Nanoscale modification of porous gelatin scaffolds with chondroitin sulfate for corneal stromal tissue engineering

Jui Yang Lai*, Ya Ting Li, Ching Hsien Cho, Ting Chun Yu

*Corresponding author for this work

Research output: Contribution to journalJournal Article peer-review

111 Scopus citations

Abstract

Recent studies reflect the importance of using naturally occurring biopolymers as three-dimensional corneal keratocyte scaffolds and suggest that the porous structure of gelatin materials may play an important role in controlling nutrient uptake. In the current study, the authors further consider the application of carbodiimide cross-linked porous gelatin as an alternative to collagen for corneal stromal tissue engineering. The authors developed corneal keratocyte scaffolds by nanoscale modification of porous gelatin materials with chondroitin sulfate (CS) using carbodiimide chemistry. Scanning electron microscopy/energy dispersive X-ray spectroscopy and Fourier transform infrared spectroscopy showed that the amount of covalently incorporated polysaccharide was significantly increased when the CS concentration was increased from 0% to 1.25% (w/v). In addition, as demonstrated by dimethylmethylene blue assays, the CS content in these samples was in the range of 0.078-0.149 nmol per 10 mg scaffold. When compared with their counterparts without CS treatment, various CS-modified porous gelatin membranes exhibited higher levels of water content, light transmittance, and amount of permeated nutrients but possessed lower Young's modulus and resistance against protease digestion. The hydrophilic and mechanical properties of scaffolds modified with 0.25% CS were comparable with those of native corneas. The samples from this group were biocompatible with the rabbit corneal keratocytes and showed enhanced proliferative and biosynthetic capacity of cultured cells. In summary, the authors found that the nanoscale-level modification has influence on the characteristics and cell-material interactions of CS-containing gelatin hydrogels. Porous membranes with a CS content of 0.112 ± 0.003 nmol per 10 mg scaffold may hold potential for use in corneal stromal tissue engineering.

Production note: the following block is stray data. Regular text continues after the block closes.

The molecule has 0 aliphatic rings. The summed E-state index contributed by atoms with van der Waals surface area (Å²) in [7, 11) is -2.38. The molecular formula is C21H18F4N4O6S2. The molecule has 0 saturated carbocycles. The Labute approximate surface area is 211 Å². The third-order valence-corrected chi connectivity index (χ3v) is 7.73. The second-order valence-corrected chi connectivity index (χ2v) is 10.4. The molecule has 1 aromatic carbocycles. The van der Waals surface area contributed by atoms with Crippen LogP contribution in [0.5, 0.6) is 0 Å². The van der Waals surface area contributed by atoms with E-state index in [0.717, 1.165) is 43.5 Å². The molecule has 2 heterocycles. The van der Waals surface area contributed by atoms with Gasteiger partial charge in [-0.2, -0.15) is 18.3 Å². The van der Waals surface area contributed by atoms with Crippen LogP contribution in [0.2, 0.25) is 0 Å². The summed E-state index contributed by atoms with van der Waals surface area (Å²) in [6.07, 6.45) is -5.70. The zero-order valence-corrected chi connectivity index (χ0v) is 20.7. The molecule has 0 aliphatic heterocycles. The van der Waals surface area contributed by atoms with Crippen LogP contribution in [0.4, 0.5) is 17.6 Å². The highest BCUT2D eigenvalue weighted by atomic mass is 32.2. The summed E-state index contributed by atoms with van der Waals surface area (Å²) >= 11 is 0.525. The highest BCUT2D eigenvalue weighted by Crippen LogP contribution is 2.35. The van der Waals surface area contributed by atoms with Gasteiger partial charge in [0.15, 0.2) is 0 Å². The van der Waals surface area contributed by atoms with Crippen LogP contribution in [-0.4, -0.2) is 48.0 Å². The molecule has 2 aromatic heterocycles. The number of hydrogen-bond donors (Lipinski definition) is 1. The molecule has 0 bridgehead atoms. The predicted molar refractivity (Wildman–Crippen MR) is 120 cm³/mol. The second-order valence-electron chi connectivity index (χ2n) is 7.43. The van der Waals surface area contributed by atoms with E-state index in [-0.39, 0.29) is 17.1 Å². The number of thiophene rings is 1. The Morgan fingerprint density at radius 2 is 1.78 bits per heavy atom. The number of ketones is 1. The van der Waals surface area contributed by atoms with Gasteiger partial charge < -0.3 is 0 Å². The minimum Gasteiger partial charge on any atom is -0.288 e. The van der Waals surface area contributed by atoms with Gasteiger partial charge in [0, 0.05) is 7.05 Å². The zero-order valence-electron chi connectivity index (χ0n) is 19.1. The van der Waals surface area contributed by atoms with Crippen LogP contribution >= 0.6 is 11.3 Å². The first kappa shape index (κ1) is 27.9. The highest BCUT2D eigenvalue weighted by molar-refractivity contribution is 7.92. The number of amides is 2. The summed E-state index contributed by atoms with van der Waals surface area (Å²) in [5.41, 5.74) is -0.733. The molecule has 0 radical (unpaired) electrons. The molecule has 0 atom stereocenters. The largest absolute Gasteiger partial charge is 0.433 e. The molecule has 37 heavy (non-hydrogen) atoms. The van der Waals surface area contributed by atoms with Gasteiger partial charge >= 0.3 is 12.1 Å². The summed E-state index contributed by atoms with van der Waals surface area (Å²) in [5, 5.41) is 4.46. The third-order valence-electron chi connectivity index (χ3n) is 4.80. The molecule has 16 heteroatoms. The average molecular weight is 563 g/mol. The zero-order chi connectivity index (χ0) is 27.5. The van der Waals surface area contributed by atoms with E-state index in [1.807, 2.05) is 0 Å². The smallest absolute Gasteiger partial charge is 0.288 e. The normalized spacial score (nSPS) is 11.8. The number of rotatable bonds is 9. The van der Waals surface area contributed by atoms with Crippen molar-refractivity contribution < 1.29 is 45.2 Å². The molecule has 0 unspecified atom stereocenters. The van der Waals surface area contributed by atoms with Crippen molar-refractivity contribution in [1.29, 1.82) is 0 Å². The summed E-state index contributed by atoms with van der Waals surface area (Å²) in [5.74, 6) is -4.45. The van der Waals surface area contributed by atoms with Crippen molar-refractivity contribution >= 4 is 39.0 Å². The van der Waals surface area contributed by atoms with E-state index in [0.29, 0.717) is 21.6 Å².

Original languageEnglish
Pages (from-to)1101-1114
Number of pages14
JournalInternational Journal of Nanomedicine
Volume7
DOIs
StatePublished - 2012

Keywords

  • Carbodiimide chemistry
  • Corneal keratocyte
  • Porous gelatin membranes
  • Stroma

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